Glencore’s Statement on Climate Action 100+

On February 19, 2019, Glencore released a statement referencing its “engagement with investor signatories of the Climate Action 100+ initiative” and signaling the significance of its commitment by noting its “key role to play in enabling transition to a low carbon economy” as “one of the world’s largest diversified resource companies.” Among other things, Glencore voiced strong support for the goals of the 2015 Paris Agreement:

We recognise climate change science as set out by the United Nations Intergovernmental Panel on Climate Change. We believe that the global response to climate change should pursue twin objectives: both limiting temperatures in line with . . . the Paris Agreement (‘the Paris Goals’) and supporting the United Nations Sustainable Development Goals, including universal access to affordable energy.

Glencore also announced that it would begin reporting its Scope 3 emissions in 2020 and that it “will consider whether its membership in relevant trade associations aligns with the company’s stated positions in this statement. The result of this review, including any material misalignments identified and actions that will be taken, will be made public in 2019.”

Glencore Just the Latest Data Point

Climate Action 100+ has broadly publicized its engagements with major companies, including engagement that led to significant announcements by energy companies BP and Shell. In early 2019, BP announced that it would be supporting greater alignment between its business strategy and the goals of the Paris Agreement. At the end of 2018, Shell announced plans to set short-term emission reduction targets in addition to previously set long-term reduction targets.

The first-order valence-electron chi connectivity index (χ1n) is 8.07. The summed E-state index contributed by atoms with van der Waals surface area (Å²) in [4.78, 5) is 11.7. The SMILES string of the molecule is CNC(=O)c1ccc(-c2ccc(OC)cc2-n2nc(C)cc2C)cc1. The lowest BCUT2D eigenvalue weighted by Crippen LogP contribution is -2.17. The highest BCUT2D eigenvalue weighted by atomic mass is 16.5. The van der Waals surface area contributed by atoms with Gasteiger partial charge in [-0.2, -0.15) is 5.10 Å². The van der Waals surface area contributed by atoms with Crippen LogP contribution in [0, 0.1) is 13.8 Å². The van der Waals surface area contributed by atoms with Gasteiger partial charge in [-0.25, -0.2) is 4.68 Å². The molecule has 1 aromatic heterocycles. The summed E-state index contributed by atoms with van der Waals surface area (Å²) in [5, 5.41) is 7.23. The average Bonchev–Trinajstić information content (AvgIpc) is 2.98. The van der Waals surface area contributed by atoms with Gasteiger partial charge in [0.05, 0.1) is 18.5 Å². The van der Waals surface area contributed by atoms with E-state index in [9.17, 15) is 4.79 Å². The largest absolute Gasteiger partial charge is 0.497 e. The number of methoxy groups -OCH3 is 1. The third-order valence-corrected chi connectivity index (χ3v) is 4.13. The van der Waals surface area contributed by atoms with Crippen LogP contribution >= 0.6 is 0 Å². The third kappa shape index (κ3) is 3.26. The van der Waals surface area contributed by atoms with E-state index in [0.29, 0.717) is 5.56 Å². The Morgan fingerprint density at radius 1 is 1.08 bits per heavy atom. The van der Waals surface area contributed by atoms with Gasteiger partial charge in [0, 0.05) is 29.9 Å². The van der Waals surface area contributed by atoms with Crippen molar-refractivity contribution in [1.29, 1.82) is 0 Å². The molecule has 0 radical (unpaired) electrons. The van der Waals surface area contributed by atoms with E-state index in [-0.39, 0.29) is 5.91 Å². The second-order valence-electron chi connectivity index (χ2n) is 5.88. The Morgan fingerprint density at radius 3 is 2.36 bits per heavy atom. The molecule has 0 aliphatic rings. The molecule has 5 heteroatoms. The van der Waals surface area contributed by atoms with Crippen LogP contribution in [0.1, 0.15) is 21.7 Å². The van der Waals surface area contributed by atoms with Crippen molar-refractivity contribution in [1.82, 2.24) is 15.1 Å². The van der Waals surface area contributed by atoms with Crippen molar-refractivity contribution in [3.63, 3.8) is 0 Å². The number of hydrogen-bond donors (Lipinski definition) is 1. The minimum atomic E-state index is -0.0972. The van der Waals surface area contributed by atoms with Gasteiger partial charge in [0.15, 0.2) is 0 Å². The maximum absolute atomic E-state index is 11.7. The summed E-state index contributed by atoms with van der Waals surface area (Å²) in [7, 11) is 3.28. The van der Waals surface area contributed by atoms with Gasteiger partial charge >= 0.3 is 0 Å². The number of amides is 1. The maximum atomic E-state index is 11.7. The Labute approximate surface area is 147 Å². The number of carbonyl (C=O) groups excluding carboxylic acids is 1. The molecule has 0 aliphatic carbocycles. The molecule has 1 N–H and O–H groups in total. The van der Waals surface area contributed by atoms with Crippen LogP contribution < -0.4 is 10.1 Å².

Takeaways

In considering potential investor engagement on climate, an initial step for companies could be consulting the Climate Action 100+ list and comparing profiles to those of the companies currently on the list. A next step could include proactively learning about the limitations of current scenario analyses and other potential feasibility issues with common shareholder requests. This can help ensure that the outcome of any engagement meets shareholder expectations within a company’s broader strategy to evaluate and mitigate climate risks. For companies that have been or may be engaged by Climate Action 100+ or other activist investors on climate issues, understanding the reasonableness of the scope of certain requests can go a long way in ensuring companies’ interests are protected in both the short and long term. For many other companies that expect to be engaged on climate issues in the near future, there could be significant value in assessing their current climate governance strategies and developing proactive guidelines for fielding, and comprehensively responding to, any shareholder requests.

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Authors

Margaret E. Peloso

Margaret E. Peloso Partner

Austin J. Pierce

Austin J. Pierce Associate